The Last Book on Earth

At my last book club meeting there was a lengthy discussion about how technology is changing the experience of reading. The idea of the ‘Last Book on Earth’ was discussed as we considered the number of people reading on a computer, an IPAD, or a Kindle. The idea of reading paper books is beginning to look antiquated. Much like carbon paper and mimeographs were made obsolete by the photocopier, soon books could be replaced and instead of being ‘reused’ could land in the recycling pile. Think about how the IPOD, which enabled the instant downloading of music via the internet, revolutionized how we experience music. Why should the replacement of books be any different?

For some reason during this discussion of the potential obsolescence of books, I had a flashback to historic films about the burning of books during WWII and wondered if the elimination of paper books was really a good idea. There is something about the idea of holding a book in your hand that seems more solid, more real. How would people feel if a Minister or Rabbi read from an IPAD instead of from an actual Bible or Torah? I am not even religious, but the picture just strikes me as odd.

As I thought more about the idea of burned books, I decided to look up the list of ‘banned books’. You might be surprised by the books that have been banned by governments at one time or another. Previously banned books include 1984, Animal Farm, The Grapes of Wrath, Brave New World, and even, Dick and Jane? Strange how the previously banned books made it to the top of my classics reading list in high school.

For some reason, I have a fear about letting a single entity (like the government) control books that ‘they’ decide should be available for people to read. I mean the government does control all of the libraries, don’t they? With the number of large corporations competing for our books buying business, this isn’t likely to happen, but it is possible.

Then again, if people want to read books, they can find them, but what if there were not actual books? Will there be ‘bootleg’ copies on thumb drives? What if the government could erase all versions of a book like “The Diary of Anne Frank” (another previously banned book) removing all recorded history of it. I could envision a technological burning of books that could occur. It could be done quietly with no puff of smoke, just a quiet whirring of a hard-drive. Scary isn’t it?

So as some of us grasp tightly to our paper books, others clear out their bookshelves (I wonder if bookshelves are next to go obsolete since we won’t need to store books on them any more?). The world as we know it continues to change from the elimination of books and even bookshelves. However, if you could save one book to be your ‘Last Book on Earth’, what would it be?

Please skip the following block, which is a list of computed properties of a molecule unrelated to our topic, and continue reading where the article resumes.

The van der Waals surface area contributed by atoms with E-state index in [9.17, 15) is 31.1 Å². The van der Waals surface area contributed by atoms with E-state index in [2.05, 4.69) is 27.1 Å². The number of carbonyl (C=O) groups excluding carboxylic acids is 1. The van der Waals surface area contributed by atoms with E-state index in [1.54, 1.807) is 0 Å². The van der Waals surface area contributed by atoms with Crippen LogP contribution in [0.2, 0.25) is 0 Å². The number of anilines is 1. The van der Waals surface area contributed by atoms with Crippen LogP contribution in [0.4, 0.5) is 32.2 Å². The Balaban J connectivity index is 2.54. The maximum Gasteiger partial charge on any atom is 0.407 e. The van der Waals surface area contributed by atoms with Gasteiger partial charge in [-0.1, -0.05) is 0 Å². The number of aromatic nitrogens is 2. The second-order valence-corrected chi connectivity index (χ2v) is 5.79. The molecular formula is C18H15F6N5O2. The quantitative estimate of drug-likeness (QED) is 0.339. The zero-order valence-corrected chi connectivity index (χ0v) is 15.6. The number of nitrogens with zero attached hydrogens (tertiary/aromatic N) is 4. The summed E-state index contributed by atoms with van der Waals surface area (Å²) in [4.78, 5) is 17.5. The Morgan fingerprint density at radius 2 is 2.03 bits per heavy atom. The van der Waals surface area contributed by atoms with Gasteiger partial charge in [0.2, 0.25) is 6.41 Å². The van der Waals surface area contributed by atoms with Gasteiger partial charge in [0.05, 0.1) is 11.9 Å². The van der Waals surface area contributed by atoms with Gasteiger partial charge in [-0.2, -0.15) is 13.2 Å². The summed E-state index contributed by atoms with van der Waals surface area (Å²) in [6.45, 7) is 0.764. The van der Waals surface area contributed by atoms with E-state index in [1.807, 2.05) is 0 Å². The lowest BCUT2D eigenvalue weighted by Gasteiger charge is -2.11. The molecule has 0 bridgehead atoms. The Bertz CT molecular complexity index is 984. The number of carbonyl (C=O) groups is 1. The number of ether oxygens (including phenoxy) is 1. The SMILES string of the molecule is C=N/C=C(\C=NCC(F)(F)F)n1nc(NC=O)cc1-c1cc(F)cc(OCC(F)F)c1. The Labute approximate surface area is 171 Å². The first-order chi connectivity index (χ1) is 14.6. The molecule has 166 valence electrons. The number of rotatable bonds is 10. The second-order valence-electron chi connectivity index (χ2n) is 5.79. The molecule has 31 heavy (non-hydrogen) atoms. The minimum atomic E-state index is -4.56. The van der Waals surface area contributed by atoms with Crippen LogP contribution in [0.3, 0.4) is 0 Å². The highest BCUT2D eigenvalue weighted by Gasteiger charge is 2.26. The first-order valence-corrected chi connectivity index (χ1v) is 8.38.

A trashy novel ?

I just finished reading my first Janet Evanovich book called “The Rocky Road to Romance”. I am not sure what I expected, but I may have been expecting more than I got. Funny how you have certain ideas about books before you read them. I was expecting mystery, wit and intrigue with some romance. I guess I was expecting more mystery and intrigue and less romance. Then again, I really should have paid more attention to the title.

Maybe my idea of romance – love that grows over months or years, or develop a deep personal connection, are too much to ask from a 200 page book with large font. Do women really want to escape real life like this? I can see now why many women are lulled into the belief that Prince Charming is going to come along and sweep them off their feet. Sweep me off my feet? Can he just sweep the kitchen floor? As for this book it seems to follow the Cinderella theme. Since it can’t be Prince Charming to ‘save us’, why not an oil tycoon who manages a radio station?

The ‘Cinderella’ of this story did not have an evil stepmother, however Daisy (the leading lady here) was over-worked and under-paid. However this situation seemed to have been self-imposed (or doesn’t everyone volunteer as a crossing guard after we deliver the morning papers and before we head off to the radio station for our ‘real job’). As I just wrote that last bit I felt more like Daisy that I realized. I am a freak of nature burning the candle at both ends on a regular basis; Writing blogs, making jewelry, and reading books in between making dinner and listening to my 7-year-old reading his homework. I also can make breakfast, fold laundry and get the kids dressed for school…all at the same time. If squeezing all the things I love to do into a day doesn’t work (I am the master of multi-tasking) I stay up until midnight doing this thing that I love called writing. Maybe this stuff is more like real life than I thought?

I do have a Prince Charming, however he isn’t sweeping my floor, protecting me from killers, or lending me his cool horse to ride (or car to drive). Instead he is fast asleep already. It is only 11:30 PM why does he have to go to bed so early? I wonder for a moment, am I Daisy (a.k.a Cinderella)? Probably, but books are fantasy and real life is, well, lacking perfection. I don’t expect perfection, but it would be nice to escape to it once in a while. I guess that is why novels like the one I just read are so popular. No one wants to read about a ‘regular guy’ do they?